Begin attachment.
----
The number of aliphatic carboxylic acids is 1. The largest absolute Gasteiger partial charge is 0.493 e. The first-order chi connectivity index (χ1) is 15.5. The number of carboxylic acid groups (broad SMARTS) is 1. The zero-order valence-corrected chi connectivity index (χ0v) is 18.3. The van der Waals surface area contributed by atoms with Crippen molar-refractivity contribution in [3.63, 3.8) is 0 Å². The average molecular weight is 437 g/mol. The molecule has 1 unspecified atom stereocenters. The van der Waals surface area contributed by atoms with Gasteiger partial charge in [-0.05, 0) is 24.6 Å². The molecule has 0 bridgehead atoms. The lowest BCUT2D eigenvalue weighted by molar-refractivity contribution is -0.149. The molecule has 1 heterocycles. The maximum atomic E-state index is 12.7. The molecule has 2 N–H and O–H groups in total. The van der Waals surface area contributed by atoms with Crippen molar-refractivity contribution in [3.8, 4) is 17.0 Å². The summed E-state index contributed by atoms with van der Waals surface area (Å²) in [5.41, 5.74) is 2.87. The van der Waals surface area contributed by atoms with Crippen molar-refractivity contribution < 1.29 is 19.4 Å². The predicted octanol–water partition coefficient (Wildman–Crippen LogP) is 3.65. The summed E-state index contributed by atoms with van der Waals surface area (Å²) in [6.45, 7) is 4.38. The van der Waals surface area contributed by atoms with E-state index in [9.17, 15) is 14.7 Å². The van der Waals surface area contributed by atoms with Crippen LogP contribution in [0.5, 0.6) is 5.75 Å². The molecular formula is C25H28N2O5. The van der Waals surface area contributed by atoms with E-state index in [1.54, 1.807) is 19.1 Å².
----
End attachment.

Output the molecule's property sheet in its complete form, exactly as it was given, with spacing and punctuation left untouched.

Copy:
The number of aliphatic carboxylic acids is 1. The largest absolute Gasteiger partial charge is 0.493 e. The first-order chi connectivity index (χ1) is 15.5. The number of carboxylic acid groups (broad SMARTS) is 1. The zero-order valence-corrected chi connectivity index (χ0v) is 18.3. The van der Waals surface area contributed by atoms with Crippen molar-refractivity contribution in [3.63, 3.8) is 0 Å². The average molecular weight is 437 g/mol. The molecule has 1 unspecified atom stereocenters. The van der Waals surface area contributed by atoms with Gasteiger partial charge in [-0.05, 0) is 24.6 Å². The molecule has 0 bridgehead atoms. The lowest BCUT2D eigenvalue weighted by molar-refractivity contribution is -0.149. The molecule has 1 heterocycles. The maximum atomic E-state index is 12.7. The molecule has 2 N–H and O–H groups in total. The van der Waals surface area contributed by atoms with Crippen molar-refractivity contribution in [3.8, 4) is 17.0 Å². The summed E-state index contributed by atoms with van der Waals surface area (Å²) in [5.41, 5.74) is 2.87. The van der Waals surface area contributed by atoms with Crippen molar-refractivity contribution < 1.29 is 19.4 Å². The predicted octanol–water partition coefficient (Wildman–Crippen LogP) is 3.65. The summed E-state index contributed by atoms with van der Waals surface area (Å²) in [6.45, 7) is 4.38. The van der Waals surface area contributed by atoms with E-state index in [9.17, 15) is 14.7 Å². The van der Waals surface area contributed by atoms with Crippen LogP contribution in [0.5, 0.6) is 5.75 Å². The molecular formula is C25H28N2O5. The van der Waals surface area contributed by atoms with E-state index in [1.54, 1.807) is 19.1 Å².